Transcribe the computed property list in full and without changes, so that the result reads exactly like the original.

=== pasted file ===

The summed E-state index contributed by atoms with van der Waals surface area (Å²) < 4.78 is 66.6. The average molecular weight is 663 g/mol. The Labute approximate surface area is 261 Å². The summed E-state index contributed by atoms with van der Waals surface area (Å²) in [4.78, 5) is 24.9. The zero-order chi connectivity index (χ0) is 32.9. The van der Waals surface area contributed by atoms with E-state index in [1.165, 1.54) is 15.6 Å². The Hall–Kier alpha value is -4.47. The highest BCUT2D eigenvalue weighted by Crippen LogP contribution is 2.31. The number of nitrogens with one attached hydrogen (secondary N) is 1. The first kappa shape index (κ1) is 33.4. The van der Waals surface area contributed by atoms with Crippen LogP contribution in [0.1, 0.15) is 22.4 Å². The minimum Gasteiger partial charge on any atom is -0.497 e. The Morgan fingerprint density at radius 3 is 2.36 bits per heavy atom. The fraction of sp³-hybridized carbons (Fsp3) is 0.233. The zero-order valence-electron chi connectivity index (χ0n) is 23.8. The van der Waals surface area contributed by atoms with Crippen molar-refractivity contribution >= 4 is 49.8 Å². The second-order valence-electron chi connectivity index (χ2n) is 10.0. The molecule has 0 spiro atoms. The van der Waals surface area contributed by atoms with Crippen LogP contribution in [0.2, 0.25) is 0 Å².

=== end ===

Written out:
The summed E-state index contributed by atoms with van der Waals surface area (Å²) < 4.78 is 66.6. The average molecular weight is 663 g/mol. The Labute approximate surface area is 261 Å². The summed E-state index contributed by atoms with van der Waals surface area (Å²) in [4.78, 5) is 24.9. The zero-order chi connectivity index (χ0) is 32.9. The van der Waals surface area contributed by atoms with E-state index in [1.165, 1.54) is 15.6 Å². The Hall–Kier alpha value is -4.47. The highest BCUT2D eigenvalue weighted by Crippen LogP contribution is 2.31. The number of nitrogens with one attached hydrogen (secondary N) is 1. The first kappa shape index (κ1) is 33.4. The van der Waals surface area contributed by atoms with Crippen LogP contribution in [0.1, 0.15) is 22.4 Å². The minimum Gasteiger partial charge on any atom is -0.497 e. The Morgan fingerprint density at radius 3 is 2.36 bits per heavy atom. The fraction of sp³-hybridized carbons (Fsp3) is 0.233. The zero-order valence-electron chi connectivity index (χ0n) is 23.8. The van der Waals surface area contributed by atoms with Crippen molar-refractivity contribution >= 4 is 49.8 Å². The second-order valence-electron chi connectivity index (χ2n) is 10.0. The molecule has 0 spiro atoms. The van der Waals surface area contributed by atoms with Crippen LogP contribution in [0.2, 0.25) is 0 Å².